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Rooting for the Stocks We Don’t Own

Fewer stocks are pushing the market higher

Most of the stocks we own in portfolios happen to be larger companies. This is not a criterion for investment at Dock Street, but it is the result of 1) holding great businesses for many years as they get bigger, and 2) finding more of the financial advantages we value in larger companies.

In the last few months (and years) that has paid off handsomely, but we would rather see more stocks doing well, especially smaller companies.

The chart below illustrates what’s been happening since March—large company stocks continue to drive up the S&P 500, while smaller companies have fallen behind. 

         S&P 500 vs Russell 2000  —  Large Companies vs Small Companies

       March 15, 2021 through September 1, 2021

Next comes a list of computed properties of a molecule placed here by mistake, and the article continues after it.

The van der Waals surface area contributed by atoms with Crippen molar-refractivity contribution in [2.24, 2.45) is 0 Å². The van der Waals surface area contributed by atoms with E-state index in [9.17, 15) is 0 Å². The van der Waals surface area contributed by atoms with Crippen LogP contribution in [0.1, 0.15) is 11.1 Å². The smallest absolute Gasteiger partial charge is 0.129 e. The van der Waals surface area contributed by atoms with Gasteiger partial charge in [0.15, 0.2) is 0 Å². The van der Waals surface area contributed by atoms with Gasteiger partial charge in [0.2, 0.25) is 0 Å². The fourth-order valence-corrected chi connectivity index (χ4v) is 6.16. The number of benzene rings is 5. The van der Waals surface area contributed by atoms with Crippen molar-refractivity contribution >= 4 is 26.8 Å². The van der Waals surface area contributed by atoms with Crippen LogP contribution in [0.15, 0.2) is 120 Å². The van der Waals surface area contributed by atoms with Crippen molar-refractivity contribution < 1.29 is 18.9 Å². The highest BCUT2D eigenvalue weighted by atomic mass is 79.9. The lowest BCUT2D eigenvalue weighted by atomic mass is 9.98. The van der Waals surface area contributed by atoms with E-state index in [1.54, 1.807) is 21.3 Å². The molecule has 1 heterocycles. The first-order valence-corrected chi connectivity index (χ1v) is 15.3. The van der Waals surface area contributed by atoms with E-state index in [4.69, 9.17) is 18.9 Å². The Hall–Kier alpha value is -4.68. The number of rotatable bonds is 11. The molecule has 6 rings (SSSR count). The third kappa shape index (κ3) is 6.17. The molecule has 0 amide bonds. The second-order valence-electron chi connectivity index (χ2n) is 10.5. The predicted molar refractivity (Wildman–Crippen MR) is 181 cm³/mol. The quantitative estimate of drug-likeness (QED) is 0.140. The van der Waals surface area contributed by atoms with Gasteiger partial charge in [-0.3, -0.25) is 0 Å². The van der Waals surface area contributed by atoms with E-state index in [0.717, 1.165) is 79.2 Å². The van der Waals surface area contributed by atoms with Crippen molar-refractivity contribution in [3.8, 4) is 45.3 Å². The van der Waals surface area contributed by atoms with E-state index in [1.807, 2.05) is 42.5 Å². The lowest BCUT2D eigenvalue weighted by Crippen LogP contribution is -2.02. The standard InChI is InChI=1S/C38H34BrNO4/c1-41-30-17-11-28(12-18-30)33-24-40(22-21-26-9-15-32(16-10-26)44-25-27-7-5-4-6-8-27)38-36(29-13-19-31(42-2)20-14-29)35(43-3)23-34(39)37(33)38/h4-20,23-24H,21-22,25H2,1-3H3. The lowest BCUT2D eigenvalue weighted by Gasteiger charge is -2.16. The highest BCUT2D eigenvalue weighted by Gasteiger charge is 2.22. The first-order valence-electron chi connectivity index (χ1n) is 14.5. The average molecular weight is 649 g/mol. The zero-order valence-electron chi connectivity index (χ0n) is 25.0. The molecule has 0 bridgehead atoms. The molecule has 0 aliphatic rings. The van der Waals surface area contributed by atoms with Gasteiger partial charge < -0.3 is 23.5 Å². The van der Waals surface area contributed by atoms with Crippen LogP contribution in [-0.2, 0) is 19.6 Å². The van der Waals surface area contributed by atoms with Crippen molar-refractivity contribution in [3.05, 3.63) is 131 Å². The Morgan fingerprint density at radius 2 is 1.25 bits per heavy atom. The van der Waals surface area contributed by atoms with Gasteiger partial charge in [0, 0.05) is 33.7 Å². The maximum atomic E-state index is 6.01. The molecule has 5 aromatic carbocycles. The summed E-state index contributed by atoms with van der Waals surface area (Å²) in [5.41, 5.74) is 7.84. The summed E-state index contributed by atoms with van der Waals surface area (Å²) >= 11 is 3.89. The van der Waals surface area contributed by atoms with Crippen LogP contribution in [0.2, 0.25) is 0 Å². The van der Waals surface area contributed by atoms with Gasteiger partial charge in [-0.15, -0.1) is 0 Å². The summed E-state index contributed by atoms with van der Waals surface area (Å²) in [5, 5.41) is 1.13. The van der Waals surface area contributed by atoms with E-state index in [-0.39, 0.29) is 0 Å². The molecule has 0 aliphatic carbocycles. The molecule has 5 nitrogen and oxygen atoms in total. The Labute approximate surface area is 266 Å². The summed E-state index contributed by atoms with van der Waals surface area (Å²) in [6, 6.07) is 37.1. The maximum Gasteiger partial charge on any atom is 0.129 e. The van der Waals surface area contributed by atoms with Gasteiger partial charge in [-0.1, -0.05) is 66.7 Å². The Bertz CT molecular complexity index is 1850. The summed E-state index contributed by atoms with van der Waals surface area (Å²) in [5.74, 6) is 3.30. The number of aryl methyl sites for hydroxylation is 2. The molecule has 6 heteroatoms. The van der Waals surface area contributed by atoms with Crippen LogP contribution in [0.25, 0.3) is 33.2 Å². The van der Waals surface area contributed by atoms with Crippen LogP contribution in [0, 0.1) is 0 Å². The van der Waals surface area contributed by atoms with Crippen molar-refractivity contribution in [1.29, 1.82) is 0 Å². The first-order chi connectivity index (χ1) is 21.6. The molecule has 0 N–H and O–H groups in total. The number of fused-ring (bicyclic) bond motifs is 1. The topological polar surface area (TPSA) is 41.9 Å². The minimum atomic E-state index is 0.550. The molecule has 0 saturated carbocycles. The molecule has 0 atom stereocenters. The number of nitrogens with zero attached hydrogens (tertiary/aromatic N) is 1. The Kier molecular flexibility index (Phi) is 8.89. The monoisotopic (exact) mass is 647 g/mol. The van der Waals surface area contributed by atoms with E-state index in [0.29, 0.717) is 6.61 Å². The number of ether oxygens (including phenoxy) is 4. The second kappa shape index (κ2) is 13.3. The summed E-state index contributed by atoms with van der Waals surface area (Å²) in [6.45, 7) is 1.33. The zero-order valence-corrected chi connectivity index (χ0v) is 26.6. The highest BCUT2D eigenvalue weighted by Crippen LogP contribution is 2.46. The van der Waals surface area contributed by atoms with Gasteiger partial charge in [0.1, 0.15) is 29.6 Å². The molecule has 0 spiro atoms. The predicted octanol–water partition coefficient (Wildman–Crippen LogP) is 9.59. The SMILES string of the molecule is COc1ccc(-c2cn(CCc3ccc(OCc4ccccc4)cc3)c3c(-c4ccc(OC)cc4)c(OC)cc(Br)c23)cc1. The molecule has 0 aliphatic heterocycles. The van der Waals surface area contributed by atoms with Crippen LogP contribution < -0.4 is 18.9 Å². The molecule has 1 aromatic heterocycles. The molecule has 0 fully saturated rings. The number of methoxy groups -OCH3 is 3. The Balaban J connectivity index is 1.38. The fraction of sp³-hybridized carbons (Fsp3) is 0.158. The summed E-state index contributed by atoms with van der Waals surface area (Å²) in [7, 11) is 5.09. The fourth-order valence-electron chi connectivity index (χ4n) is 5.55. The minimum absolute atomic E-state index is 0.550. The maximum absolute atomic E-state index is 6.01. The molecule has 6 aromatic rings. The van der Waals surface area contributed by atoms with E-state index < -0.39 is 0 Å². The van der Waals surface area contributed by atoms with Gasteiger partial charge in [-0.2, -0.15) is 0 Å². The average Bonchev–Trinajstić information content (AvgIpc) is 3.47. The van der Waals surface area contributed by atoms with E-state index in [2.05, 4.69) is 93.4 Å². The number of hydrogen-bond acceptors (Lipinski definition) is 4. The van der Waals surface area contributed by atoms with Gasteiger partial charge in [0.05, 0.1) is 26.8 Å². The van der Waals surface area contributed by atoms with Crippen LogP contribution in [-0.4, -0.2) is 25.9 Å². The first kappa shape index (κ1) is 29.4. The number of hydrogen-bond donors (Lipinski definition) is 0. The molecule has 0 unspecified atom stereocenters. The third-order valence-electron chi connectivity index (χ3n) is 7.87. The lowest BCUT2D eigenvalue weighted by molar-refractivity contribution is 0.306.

The differences aren’t trivial. Since March 15th the S&P is up over 14%, while the Russell 2000 (smaller companies) has fallen more than 2% in price. In short, fewer stocks are participating in the gains measured by the major indexes, a process (if it goes long enough) that can often precede a major drop in the stock market. 

What could be happening? As bull markets age investors tend to sell smaller, riskier stocks first and hang on to the larger companies that are perceived to be less risky. The major indexes can continue to rise on the strength of the biggest stocks, masking the weakness underneath. 

We’d like to see more stocks, particularly the smaller ones, join the move upward in price. That would suggest a continuation of the bull market. Join us in rooting for the stocks we don’t own.

Best regards,

Daniel A. Ogden


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